It was 1992 and I had just spent almost a month travelling through France and northern Spain on my bike. I had travelled down through France with some other friends on bikes and crossed the Pyrenees several times, visiting old Spanish friends and seeing new sights. When my bike buddies had returned to the UK I had meet up with other friends to climb in the Picos de Europa. Now I was heading back alone.
I have always loved the rough honesty of Spain and much prefer it to the pseudo sophisticated pretension of France. So when it came time to head home I stayed in Spain as long as possible and then blasted north. Five hundred miles is a lot in a day on an old bike with no faring and I did two of those, back to back sleeping in a field somewhere in the middle.
By the time I arrived at the ferry in Cherborg I was feeling pretty knackered. My chain was virtually shot and once in the queue I got out my tools to tweek it again, trying to eek the last few hundred miles out of it to get me back to Liverpool.
I overheard some guy say “that blokes had a hard ride”. Less charitable people noticably avoided me. I looked at myself in the wing mirror – and yep I looked like shit. A month of sleeping rough and then two days of solid riding do that to you. I didn’t care it felt good to going home at the end of such a great trip. Just what I had need to clear my head after 9 months of solid Phd writting.
It was dark in Portsmouth as I rode off the ferry and headed north. It was midnight when the chain finally snapped. No damage was done to the bike but I wasn’t going anywhere until I got it replaced and that wasn’t going to be until the next day. I contemplated trying to find a field to doss in when I remembered the good ole RAC. I hadn’t been able to afford Eurocover but I had cover in the UK and they could take me home, for free.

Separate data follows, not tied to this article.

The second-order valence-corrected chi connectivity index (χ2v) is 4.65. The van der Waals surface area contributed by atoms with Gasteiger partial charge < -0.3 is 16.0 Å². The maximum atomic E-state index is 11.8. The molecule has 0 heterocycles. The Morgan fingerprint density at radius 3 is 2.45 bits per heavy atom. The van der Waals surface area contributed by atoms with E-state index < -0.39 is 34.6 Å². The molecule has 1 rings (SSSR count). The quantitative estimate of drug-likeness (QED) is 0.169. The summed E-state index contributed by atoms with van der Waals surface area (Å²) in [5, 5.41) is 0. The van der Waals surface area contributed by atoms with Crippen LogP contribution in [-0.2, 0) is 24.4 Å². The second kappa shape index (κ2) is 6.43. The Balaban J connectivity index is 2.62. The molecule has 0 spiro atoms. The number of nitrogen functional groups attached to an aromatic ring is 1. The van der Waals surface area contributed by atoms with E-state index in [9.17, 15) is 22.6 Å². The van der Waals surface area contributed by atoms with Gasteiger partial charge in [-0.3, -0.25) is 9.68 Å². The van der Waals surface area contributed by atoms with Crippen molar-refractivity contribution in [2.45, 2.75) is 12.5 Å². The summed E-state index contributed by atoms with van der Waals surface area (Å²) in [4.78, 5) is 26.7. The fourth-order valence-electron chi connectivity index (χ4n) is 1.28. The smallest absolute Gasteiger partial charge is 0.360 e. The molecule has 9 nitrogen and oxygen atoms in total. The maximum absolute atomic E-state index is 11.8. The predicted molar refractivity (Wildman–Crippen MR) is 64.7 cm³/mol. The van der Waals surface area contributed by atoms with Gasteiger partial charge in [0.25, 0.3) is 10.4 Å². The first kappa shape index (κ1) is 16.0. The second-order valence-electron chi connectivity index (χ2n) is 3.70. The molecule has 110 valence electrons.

So I called them and said the chain is broken don’t bother sending a patrol man, just send the relay truck. So I waited an hour and the patrolman turned up and it toke him 30 seconds to figure out he couldn’t fix it and I would need to be relayed home. So he left me to wait for another hour.
It was a warm evening and while I was waiting I got the sense something was going on. Lots of battered hippy type cars went by with load dance music booming. A dutch car screeched to a halt and a pretty, short haired girl bounced over and asked me “do you know where the festival was?” Then it all made sense, this was right in the middle of the summer of love, we had been at Castle Morton just before I had left on the trip and now it was pretty much mid-summers eve. It was a whole summer of crusties in knackered old bus convoys and ravers people driving blindly around the countryside looking for “the party”. We chatted and I said that I had been out the country for a month so I had no idea where tonight’s party was in Dorset or anywhere else. A little while later she coyly asked if I wanted to leave the bike and go with her to look for it anyway. It would be fun she promised and I was sure it would. I was tempted but I had to decline since I had a date with an RAC wagon.
She left and 10 minutes later a bike pulled up. The guy asked if I knew where the festival was and I said no. Then the pillion, who was slumped against the rider woke up and said “the Stones; the Stones man; we need to find the Stones man”. I figured it was Stonehenge he was talking about not the Rolling Stones, but I was not able to help. I just laughed at them and they rider laughed at his passenger who slipped back into his substance induced coma and then they sped off. At least I wasn’t getting lonely.
Eventually the relay guy turned up and immediately started ranting about fuckin hippies and ravers. I knew I didn’t like him but at least he was going to take me home. I climbed into the back of his cab and immediately fell into a long deep sleep, waking up on the M62 just outside of Liverpool as the sun was rising. Home!